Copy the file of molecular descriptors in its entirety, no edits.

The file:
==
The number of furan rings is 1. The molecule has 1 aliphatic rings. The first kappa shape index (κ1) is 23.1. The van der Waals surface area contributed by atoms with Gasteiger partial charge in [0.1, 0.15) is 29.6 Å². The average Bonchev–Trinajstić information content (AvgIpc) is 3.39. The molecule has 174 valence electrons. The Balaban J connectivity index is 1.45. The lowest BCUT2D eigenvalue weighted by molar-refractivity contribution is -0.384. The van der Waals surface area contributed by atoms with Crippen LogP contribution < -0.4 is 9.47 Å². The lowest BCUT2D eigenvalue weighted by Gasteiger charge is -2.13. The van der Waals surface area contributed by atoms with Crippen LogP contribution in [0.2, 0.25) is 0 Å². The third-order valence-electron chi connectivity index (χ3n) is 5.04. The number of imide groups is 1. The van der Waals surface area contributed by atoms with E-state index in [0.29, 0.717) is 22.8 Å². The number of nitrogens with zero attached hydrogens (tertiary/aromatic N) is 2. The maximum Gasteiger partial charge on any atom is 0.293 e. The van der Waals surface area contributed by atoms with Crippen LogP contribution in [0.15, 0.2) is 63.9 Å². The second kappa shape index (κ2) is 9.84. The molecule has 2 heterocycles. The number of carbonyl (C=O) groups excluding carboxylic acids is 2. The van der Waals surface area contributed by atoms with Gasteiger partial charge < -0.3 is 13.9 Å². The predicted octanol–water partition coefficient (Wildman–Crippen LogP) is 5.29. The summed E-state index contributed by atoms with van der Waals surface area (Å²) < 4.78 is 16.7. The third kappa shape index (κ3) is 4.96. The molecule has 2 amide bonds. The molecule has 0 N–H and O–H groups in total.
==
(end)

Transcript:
The number of furan rings is 1. The molecule has 1 aliphatic rings. The first kappa shape index (κ1) is 23.1. The van der Waals surface area contributed by atoms with Gasteiger partial charge in [0.1, 0.15) is 29.6 Å². The average Bonchev–Trinajstić information content (AvgIpc) is 3.39. The molecule has 174 valence electrons. The Balaban J connectivity index is 1.45. The lowest BCUT2D eigenvalue weighted by molar-refractivity contribution is -0.384. The van der Waals surface area contributed by atoms with Crippen LogP contribution < -0.4 is 9.47 Å². The lowest BCUT2D eigenvalue weighted by Gasteiger charge is -2.13. The van der Waals surface area contributed by atoms with Crippen LogP contribution in [0.2, 0.25) is 0 Å². The third-order valence-electron chi connectivity index (χ3n) is 5.04. The number of imide groups is 1. The van der Waals surface area contributed by atoms with E-state index in [0.29, 0.717) is 22.8 Å². The number of nitrogens with zero attached hydrogens (tertiary/aromatic N) is 2. The maximum Gasteiger partial charge on any atom is 0.293 e. The van der Waals surface area contributed by atoms with Crippen LogP contribution in [0.15, 0.2) is 63.9 Å². The second kappa shape index (κ2) is 9.84. The molecule has 2 heterocycles. The number of carbonyl (C=O) groups excluding carboxylic acids is 2. The van der Waals surface area contributed by atoms with Gasteiger partial charge < -0.3 is 13.9 Å². The predicted octanol–water partition coefficient (Wildman–Crippen LogP) is 5.29. The summed E-state index contributed by atoms with van der Waals surface area (Å²) < 4.78 is 16.7. The third kappa shape index (κ3) is 4.96. The molecule has 2 amide bonds. The molecule has 0 N–H and O–H groups in total.